Interview: U.S. Envoy Plays Down Tensions With Kabul, Hopes For Peace This Year
By RFE/RL's Radio Free Afghanistan April 02, 2019
KABUL -- The U.S. envoy seeking a peace deal with the Taliban has played down recent tensions with the Western-backed Kabul government, telling RFE/RL that he hopes 2019 will be the "year of peace."
In an interview in the Afghan capital on April 1, Zalmay Khalilzad said there was a "chance and readiness for peace."
Khalilzad has held several rounds of peace talks with the militant group in Qatar. But the Afghan government has complained it is being left out of the negotiations, with the Taliban refusing to deal with what they call a "U.S. puppet."
A rift between Kabul and Washington over the talks with the Taliban erupted into public view in March, when Afghan President Ashraf Ghani's national-security adviser harshly criticized Khalilzad, an Afghan-born veteran U.S. diplomat.
Khalilzad said relations with Kabul remained "good" and he was doing his "best" to keep the government informed of progress in U.S.-Taliban negotiations.
"I have always told the president that he has my phone number, that I'm at his service, and I can address any questions or issues he has," Khalilzad told RFE/RL's Radio Free Afghanistan in the interview.
Hamdullah Mohib, Ghani's national-security adviser, on March 14 accused the U.S. envoy of "delegitimizing" the government by excluding it from the negotiations, acting like a "viceroy," and harboring personal ambitions in Afghanistan.
Reports in the U.S. media said American officials have ended contacts with Mohib, who did not meet Khalilzad during his trip to Kabul on April 1.
The U.S. envoy met with Ghani, Chief Executive Officer Abdullah Abdullah, and key power brokers during his trip.
"I don't want to say anything about the issue with Mr. Mohib," said Khalilzad. "America has made its decision about this."
Khalilzad said it was "time" to end the nearly 18-year war.
"I hope this year will be the year for peace in Afghanistan," he said. "Afghans are tired of the war. So, too, is the world. The war has raged for a long time."
He added: "The Taliban says it cannot win the war and is ready for a political settlement. America says war is not the solution and a political solution is needed. And the [Afghan] government says the same thing. Eventually, there will have to be some give and takes so the sides can come to an agreement and end the war."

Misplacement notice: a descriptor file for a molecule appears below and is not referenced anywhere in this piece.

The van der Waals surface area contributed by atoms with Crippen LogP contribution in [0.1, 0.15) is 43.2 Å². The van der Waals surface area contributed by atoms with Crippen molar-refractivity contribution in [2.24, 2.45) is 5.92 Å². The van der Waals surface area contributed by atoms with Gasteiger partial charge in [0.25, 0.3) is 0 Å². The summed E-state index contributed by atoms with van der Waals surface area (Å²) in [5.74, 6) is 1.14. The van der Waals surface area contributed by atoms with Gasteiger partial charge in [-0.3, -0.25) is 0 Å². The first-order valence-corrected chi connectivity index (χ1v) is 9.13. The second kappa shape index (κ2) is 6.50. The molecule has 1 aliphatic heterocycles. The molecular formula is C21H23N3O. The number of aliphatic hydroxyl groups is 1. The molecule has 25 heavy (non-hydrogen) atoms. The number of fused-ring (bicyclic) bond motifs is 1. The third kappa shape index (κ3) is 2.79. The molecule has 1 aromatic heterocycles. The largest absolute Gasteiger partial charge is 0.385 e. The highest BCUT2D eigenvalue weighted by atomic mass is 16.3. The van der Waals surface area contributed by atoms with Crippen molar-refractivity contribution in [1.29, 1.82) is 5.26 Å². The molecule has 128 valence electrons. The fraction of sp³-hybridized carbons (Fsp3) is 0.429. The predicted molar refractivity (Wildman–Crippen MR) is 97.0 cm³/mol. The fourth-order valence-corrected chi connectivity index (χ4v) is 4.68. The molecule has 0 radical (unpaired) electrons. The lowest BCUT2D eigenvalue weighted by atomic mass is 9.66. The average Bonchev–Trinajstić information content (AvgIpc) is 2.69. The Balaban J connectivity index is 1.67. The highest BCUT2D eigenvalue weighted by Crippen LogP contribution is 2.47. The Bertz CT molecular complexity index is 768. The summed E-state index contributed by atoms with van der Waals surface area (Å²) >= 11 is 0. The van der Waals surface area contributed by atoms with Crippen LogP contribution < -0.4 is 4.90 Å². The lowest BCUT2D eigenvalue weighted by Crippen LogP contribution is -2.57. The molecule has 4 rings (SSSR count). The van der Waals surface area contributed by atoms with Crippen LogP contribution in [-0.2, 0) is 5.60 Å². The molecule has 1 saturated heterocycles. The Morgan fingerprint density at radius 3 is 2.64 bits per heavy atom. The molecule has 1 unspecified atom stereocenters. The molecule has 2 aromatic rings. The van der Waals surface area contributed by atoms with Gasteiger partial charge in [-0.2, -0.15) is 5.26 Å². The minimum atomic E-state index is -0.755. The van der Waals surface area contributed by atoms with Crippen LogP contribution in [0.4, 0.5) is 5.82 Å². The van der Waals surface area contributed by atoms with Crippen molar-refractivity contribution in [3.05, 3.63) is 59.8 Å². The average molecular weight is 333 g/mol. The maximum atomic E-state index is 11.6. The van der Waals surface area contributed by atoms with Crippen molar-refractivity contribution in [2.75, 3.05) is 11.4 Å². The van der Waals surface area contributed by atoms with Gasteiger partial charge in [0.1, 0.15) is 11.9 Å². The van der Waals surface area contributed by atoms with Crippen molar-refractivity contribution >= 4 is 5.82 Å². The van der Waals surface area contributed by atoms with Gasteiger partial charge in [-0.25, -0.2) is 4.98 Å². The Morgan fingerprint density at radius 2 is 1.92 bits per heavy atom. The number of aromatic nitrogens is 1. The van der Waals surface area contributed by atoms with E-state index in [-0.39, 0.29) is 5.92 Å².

During a round of talks in Doha in January, U.S. and Taliban negotiators reached the basic framework of a potential peace deal in which the militants would prevent international terrorist groups from basing themselves in Afghanistan in exchange for a withdrawal of American forces from Afghanistan.
After a round of talks that ended in early March, Khalilzad said "real strides" were made on those two issues.
Less progress has been made on two other core issues -- a cease-fire in Afghanistan and an intra-Afghan dialogue that would include the Taliban and government representatives.
"The Taliban says the issue of a cease-fire will only be addressed when talks among Afghans begin," he said. "But we are hopeful that intra-Afghan talks will start as soon as possible and that we can agree to de-escalate the war."
Khalilzad said it would be ideal if a peace agreement could be clinched before Afghanistan's presidential election slated for September. But he said preparations should be made for holding the election in which Ghani is seeking re-election.
"It would be good if there was a [peace] agreement between the Taliban and Afghanistan before the election," he said. "And whatever [deal] is agreed among Afghans, including the government, should be applied."
Khalilzad's trip to Afghanistan came ahead of an expected new round of talks with the Taliban in Qatar's capital, Doha, reportedly due to begin in mid-April.
Before his Kabul trip, Khalilzad visited Britain and Belgium. He is expected to travel to Pakistan, Uzbekistan, and Jordan before ending his trip in Qatar.
The State Department said that Khalilzad's March 25-April 10 trip was "part of the overall effort to facilitate a peace process that brings all Afghan parties together in inclusive intra-Afghan negotiations."
Despite being engaged in talks with the United States, the Taliban continues to stage major attacks on Afghan security forces.
At least 19 Afghan soldiers were killed in a series of Taliban attacks in the Badghis and Sar-e Pul provinces, officials said on April 1.
The militant group's military success has given them considerable leverage in political talks.
Copyright (c) 2019. RFE/RL, Inc. Reprinted with the permission of Radio Free Europe/Radio Liberty, 1201 Connecticut Ave., N.W. Washington DC 20036.
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